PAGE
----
Senators have opposed the government’s plans to create a body to replace the defunct Transition Authority, less than a month after refusing to extend the authority’s term.
The proposed body, which will be tax-funded, will take over all the functions, assets and liabilities of the TA.
TA members left office on March 4 after serving for three years, leaving a load of work to the Intergovernmental Relations Technical Committee under the Ministry of Public Service and Devolution.
But it has since emerged that the existing law does not allow the committee to replace it.
The ministry wants to amend the Intergovernmental Relations Act to form the Intergovernmental Relations Authority to take over from the TA.
The Intergovernmental Relations (amendment) Bill given the Senate Committee on Devolved Government, chaired by Bomet Senator Wilfred Lesan, last week wants the new authority to take over everything left behind by the TA.
However, senators have expressed their opposition to the plans. They said it will not make sense to send an established, independent team home then turn around and form a new one to perform similar roles.
“What you are taking over are residual functions of TA, not all the functions,” said Mombasa Senator Omar Hassan, a member of the House team. “You are proposing a similar authority as the TA.
“We cannot be in a state of perpetual transition to devolution. We must ensure at some point transition is over and county governments are fully functional.”
The senators said the technical committee, chaired by former Permanent Secretary Karega Mutahi, should have informed them of the anticipated challenges before the TA was sent home.
The TA, which was chaired by Kinuthia Wamwangi, pushed for an extension before its term expired, saying it had substantial work pending, but the National Assembly gave them a deaf ear.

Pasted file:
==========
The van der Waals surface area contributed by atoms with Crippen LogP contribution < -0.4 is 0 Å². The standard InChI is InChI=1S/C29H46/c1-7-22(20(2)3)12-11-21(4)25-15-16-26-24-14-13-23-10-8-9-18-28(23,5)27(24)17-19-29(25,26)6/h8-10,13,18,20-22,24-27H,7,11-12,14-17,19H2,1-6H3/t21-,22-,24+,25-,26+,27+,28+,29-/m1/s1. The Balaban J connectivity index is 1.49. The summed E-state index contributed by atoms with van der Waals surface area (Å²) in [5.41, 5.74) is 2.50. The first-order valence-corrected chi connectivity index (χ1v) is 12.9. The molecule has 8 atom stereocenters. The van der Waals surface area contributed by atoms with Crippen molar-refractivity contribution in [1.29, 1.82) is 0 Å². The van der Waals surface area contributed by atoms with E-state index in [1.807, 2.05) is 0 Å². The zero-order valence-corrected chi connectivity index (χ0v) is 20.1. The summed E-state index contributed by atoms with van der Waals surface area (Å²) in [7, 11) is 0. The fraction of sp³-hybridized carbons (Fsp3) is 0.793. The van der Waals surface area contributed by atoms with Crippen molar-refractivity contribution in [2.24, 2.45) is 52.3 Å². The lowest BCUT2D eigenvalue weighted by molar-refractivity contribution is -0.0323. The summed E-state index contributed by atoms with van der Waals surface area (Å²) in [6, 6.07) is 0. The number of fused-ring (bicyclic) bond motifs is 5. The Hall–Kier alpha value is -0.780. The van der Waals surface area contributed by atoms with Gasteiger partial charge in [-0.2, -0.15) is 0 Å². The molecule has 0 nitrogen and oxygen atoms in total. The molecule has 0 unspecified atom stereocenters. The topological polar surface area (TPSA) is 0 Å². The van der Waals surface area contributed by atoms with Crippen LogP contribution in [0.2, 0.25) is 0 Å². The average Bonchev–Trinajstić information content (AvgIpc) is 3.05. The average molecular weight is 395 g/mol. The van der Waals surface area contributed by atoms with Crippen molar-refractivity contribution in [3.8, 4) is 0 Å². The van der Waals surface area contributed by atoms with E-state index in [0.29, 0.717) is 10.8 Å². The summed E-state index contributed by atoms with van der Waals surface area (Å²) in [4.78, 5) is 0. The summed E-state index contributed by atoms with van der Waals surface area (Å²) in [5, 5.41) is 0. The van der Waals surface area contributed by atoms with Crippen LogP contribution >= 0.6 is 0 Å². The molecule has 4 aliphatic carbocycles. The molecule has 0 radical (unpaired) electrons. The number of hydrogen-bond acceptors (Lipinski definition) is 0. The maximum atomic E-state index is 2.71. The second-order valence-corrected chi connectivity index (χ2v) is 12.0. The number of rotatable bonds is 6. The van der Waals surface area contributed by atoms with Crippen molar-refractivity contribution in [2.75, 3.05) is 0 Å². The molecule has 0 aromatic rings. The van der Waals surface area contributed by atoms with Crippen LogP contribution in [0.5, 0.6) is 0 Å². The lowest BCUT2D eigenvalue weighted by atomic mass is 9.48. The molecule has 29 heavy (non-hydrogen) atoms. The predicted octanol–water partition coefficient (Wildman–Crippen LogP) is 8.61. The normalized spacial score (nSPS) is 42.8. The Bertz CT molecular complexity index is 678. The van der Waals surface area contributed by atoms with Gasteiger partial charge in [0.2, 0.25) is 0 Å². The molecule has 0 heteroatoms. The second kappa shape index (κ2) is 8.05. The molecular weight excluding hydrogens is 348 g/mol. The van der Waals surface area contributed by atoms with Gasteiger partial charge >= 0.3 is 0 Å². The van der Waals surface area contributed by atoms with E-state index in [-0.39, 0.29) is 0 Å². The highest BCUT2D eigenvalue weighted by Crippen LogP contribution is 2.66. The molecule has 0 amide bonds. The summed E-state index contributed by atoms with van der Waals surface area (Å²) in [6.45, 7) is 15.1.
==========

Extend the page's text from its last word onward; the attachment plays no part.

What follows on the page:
Senators agreed to a three-year extension but, since the final say lay with the National Assembly, MPs overruled the senators, saying most of the transition work had been done.
“When we were pushing out TA, I kept asking about the alternatives that we had,” said Senate Majority Whip Beatrice Elachi, a member of the House team. “I told TA, ‘you are leaving but are going to have problems’.
“Before we consider this Bill, we would like to get a report from the Summit showing us how they planned transition after TA.”
The Summit is comprises the President, the Deputy President and the Council of Governors.
Devolution Cabinet Secretary Mwangi Kiunjuri, who had initially agreed to give the TA one more year, changed his mind last month.
The Transition to Devolved Government Act, which established the TA and outlined most of the authority’s work, expired on the same day as the authority and can therefore not be used by Mr Mutahi’s technical committee.
“Some of the challenges we have faced is the lack of a legal backing to issue a moratorium on the assets,” said Ms Allyce Esintele, a member of the technical committee.
However, Devolution PS Mwanamaka Mabruki said they were waiting for a comprehensive report from the defunct authority by April 1 before allocating funds for the new roles.